Review of The Land of the Green Man

The Land of the Green Man Book Cover The Land of the Green Man
Carolyne Larrington
Tauris Academic Studies
August 30, 2015

Beyond its housing estates and identikit high streets there is another Britain. This is the Britain of mist-drenched forests and unpredictable sea-frets: of wraith-like fog banks, druidic mistletoe and peculiar creatures that lurk, half-unseen, in the undergrowth, tantalising and teasing just at the periphery of human vision. How have the remarkably persistent folkloric traditions of the British Isles formed and been formed by the psyches of those who inhabit them? In this sparkling new history, Carolyne Larrington explores the diverse ways in which a myriad of fantastical beings has moulded the nation s cultural history. Fairies, elves and goblins here tread purposefully, sometimes malignly, over an eerie landscape that also conceals brownies, selkies, trows, knockers, boggarts, land-wights, Jack o Lanterns, Barguests, the sinister Nuckleavee and Black Shuck: terrifying hell-hound of the Norfolk coast with eyes of burning coal. Ranging from Shetland to Jersey and from Ireland to East Anglia, while evoking the Wild Hunt, the ghostly bells of Lyonesse and the dread fenlands haunted by Grendel, this is a book that will captivate all those who long for the wild places: the mountains and chasms where giants lie in wait."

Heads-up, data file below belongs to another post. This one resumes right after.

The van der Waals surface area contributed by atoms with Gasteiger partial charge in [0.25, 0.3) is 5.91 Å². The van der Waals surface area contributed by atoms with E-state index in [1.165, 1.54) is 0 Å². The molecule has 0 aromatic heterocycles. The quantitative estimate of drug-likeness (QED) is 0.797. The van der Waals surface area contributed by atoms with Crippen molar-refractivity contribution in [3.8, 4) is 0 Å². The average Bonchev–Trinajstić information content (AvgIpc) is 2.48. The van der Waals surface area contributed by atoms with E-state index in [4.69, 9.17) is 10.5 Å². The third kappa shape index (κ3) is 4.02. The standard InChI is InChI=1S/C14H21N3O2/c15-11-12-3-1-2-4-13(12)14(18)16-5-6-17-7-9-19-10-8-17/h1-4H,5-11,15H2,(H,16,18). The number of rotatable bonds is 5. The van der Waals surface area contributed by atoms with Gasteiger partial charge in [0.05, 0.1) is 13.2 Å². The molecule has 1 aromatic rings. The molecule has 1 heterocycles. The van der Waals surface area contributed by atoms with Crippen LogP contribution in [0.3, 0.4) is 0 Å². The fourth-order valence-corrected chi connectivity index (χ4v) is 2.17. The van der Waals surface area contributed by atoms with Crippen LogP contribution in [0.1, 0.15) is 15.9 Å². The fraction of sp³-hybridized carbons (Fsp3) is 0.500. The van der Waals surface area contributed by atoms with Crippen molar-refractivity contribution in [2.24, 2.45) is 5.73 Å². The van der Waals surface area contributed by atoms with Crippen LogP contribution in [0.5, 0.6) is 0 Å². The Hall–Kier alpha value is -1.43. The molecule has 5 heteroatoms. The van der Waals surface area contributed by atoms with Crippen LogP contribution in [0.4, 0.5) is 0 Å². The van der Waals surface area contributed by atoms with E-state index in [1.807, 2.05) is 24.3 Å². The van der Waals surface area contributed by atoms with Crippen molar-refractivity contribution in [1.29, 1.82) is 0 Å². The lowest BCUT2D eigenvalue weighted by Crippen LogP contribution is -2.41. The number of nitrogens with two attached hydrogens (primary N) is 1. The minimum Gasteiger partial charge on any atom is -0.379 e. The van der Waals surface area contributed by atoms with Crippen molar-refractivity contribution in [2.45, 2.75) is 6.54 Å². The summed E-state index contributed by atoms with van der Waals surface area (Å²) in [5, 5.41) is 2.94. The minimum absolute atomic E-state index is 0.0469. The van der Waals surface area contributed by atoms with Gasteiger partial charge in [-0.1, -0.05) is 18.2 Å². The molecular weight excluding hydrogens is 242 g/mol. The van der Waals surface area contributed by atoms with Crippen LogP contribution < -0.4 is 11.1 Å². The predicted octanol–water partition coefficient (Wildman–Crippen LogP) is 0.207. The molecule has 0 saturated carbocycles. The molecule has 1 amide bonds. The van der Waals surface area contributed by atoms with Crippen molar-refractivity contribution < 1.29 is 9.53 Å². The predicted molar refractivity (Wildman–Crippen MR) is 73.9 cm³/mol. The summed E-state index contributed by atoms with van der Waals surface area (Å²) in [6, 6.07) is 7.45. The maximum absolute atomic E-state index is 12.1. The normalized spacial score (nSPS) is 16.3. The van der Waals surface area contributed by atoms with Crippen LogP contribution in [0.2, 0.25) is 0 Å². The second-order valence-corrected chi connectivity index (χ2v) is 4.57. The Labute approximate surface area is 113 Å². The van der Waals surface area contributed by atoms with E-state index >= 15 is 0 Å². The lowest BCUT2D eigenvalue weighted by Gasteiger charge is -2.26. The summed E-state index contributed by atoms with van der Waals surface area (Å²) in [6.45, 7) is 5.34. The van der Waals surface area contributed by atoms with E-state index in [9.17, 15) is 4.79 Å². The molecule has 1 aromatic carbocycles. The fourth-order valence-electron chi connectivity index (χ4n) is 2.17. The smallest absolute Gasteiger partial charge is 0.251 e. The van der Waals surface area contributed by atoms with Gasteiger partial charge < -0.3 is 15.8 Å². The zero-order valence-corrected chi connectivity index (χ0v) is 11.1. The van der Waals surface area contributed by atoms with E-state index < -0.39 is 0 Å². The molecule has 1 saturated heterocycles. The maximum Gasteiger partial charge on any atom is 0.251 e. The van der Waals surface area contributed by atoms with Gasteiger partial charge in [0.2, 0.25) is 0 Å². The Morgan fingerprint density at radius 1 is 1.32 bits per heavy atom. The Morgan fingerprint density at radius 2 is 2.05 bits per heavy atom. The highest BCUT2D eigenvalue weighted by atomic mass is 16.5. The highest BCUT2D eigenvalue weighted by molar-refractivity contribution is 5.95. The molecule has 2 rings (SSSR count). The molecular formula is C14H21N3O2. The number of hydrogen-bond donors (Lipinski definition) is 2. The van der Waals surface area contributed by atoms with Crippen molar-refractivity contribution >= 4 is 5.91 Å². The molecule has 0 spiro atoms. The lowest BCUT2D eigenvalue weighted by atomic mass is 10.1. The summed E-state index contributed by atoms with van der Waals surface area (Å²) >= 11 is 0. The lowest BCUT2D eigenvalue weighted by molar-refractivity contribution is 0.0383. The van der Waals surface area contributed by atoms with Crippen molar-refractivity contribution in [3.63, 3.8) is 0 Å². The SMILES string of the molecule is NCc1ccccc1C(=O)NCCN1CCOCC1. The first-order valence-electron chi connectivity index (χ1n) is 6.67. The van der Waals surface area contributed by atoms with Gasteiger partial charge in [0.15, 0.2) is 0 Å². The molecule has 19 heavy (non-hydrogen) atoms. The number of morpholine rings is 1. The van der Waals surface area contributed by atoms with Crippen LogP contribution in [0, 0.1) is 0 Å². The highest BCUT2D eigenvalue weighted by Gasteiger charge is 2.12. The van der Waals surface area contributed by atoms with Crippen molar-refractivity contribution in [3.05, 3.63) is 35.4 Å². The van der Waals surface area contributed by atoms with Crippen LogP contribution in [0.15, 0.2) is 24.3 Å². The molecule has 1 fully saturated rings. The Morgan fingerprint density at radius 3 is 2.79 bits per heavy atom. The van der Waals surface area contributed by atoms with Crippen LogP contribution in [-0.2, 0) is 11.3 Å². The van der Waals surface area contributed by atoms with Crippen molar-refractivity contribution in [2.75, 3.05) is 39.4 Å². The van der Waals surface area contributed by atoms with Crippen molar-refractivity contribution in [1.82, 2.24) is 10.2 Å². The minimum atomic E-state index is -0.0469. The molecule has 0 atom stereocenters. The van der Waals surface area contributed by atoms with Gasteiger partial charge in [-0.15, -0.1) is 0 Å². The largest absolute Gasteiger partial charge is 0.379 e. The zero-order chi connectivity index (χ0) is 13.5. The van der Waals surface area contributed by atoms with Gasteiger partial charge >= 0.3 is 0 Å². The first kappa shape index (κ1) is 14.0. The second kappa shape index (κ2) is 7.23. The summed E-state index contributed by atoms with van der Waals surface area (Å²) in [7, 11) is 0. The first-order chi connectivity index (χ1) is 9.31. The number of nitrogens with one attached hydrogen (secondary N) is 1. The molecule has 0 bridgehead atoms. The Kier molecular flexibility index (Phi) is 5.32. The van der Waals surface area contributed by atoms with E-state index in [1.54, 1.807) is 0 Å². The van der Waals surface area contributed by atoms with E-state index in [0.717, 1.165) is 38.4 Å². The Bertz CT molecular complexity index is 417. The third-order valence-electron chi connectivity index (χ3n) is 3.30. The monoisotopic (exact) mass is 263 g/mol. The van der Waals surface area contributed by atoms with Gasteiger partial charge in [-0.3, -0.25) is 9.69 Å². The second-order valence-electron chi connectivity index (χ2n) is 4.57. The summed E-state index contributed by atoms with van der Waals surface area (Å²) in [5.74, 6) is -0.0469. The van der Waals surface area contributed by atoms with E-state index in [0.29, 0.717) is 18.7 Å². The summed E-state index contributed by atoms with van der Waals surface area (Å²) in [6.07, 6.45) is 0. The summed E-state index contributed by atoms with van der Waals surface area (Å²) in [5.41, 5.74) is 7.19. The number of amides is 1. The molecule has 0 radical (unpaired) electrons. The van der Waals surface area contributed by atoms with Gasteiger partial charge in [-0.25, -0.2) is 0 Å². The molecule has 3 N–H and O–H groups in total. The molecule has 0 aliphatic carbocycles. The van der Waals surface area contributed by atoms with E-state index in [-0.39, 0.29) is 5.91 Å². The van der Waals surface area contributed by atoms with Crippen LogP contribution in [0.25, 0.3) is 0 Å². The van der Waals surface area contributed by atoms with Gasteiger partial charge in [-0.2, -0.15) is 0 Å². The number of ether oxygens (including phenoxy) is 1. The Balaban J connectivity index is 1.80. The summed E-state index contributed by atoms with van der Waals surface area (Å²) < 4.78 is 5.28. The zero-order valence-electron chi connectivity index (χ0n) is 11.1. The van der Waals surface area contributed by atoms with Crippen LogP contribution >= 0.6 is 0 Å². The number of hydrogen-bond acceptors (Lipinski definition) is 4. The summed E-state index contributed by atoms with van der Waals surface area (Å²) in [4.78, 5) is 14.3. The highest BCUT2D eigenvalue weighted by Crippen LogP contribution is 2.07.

Carolyne Larrington’s book explores, in a well informed way, the richness of the folklore of Great Britain. There is an effective informative introduction as to what the book is about and what will be covered. This book is literary ranging very widely from Tolkien to Game of Thrones & Harry Potter with many in between. It takes a deep look into the myth and legends of mostly the British Isles, though touching on other areas, frequently comparing with literature ancient & modern.

Taking the chapter “Black Dog” as an example, Essex, East Anglia, Winston Churchill, Nick Drake, a local folk group, Jersey, Conan-Doyle, Dartmoor, the Welsh borders, Mark Gatiss, Harry Potter all manage to get into the early part of the chapter. After that the author ranges far more widely on the general topic and related topics. My copy was a prepublication copy however the index seemed to be pretty comprehensive as would be essential and very useful in such a book.

This was a delightful read for anyone interested in the folklore of Great Britain and also the use of that folklore in literature. My feeling having finished the book is that I need to start it again and allow myself a deeper immersion in it.

Note – I received an advance copy of this book from the publisher in exchange for a fair review